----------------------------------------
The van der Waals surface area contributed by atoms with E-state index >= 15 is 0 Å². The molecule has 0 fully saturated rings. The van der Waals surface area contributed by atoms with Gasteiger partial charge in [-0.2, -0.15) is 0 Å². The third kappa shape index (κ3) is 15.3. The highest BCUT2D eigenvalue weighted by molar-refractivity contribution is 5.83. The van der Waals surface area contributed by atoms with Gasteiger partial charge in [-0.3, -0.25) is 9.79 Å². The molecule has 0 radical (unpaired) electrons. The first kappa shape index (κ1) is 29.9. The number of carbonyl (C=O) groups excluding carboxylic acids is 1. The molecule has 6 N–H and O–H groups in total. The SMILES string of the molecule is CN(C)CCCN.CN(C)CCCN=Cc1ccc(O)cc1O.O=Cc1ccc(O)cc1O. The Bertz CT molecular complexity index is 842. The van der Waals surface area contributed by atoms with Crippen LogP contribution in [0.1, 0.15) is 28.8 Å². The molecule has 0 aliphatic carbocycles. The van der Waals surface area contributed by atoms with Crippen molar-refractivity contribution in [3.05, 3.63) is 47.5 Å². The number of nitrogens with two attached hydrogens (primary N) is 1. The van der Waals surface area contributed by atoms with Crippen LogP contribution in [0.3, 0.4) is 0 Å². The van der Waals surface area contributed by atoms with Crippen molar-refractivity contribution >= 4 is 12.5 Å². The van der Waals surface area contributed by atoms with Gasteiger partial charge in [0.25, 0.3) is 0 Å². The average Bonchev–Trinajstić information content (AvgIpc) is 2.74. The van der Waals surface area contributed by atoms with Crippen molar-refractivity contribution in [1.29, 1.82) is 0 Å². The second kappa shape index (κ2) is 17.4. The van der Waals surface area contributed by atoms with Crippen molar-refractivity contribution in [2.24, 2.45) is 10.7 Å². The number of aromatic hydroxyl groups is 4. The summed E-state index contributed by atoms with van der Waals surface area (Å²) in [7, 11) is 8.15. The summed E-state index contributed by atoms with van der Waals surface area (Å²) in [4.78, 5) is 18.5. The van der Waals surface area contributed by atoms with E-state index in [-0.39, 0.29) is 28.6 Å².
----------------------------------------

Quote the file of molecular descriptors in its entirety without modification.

The van der Waals surface area contributed by atoms with E-state index >= 15 is 0 Å². The molecule has 0 fully saturated rings. The van der Waals surface area contributed by atoms with Gasteiger partial charge in [-0.2, -0.15) is 0 Å². The third kappa shape index (κ3) is 15.3. The highest BCUT2D eigenvalue weighted by molar-refractivity contribution is 5.83. The van der Waals surface area contributed by atoms with Gasteiger partial charge in [-0.3, -0.25) is 9.79 Å². The molecule has 0 radical (unpaired) electrons. The first kappa shape index (κ1) is 29.9. The number of carbonyl (C=O) groups excluding carboxylic acids is 1. The molecule has 6 N–H and O–H groups in total. The SMILES string of the molecule is CN(C)CCCN.CN(C)CCCN=Cc1ccc(O)cc1O.O=Cc1ccc(O)cc1O. The Bertz CT molecular complexity index is 842. The van der Waals surface area contributed by atoms with Crippen LogP contribution in [0.1, 0.15) is 28.8 Å². The molecule has 0 aliphatic carbocycles. The van der Waals surface area contributed by atoms with Crippen molar-refractivity contribution in [3.05, 3.63) is 47.5 Å². The number of nitrogens with two attached hydrogens (primary N) is 1. The van der Waals surface area contributed by atoms with Crippen LogP contribution in [0.3, 0.4) is 0 Å². The van der Waals surface area contributed by atoms with Crippen molar-refractivity contribution >= 4 is 12.5 Å². The van der Waals surface area contributed by atoms with Gasteiger partial charge in [0.25, 0.3) is 0 Å². The average Bonchev–Trinajstić information content (AvgIpc) is 2.74. The van der Waals surface area contributed by atoms with Crippen molar-refractivity contribution in [1.29, 1.82) is 0 Å². The second kappa shape index (κ2) is 17.4. The van der Waals surface area contributed by atoms with Crippen molar-refractivity contribution in [2.24, 2.45) is 10.7 Å². The number of aromatic hydroxyl groups is 4. The summed E-state index contributed by atoms with van der Waals surface area (Å²) in [7, 11) is 8.15. The summed E-state index contributed by atoms with van der Waals surface area (Å²) in [4.78, 5) is 18.5. The van der Waals surface area contributed by atoms with E-state index in [-0.39, 0.29) is 28.6 Å².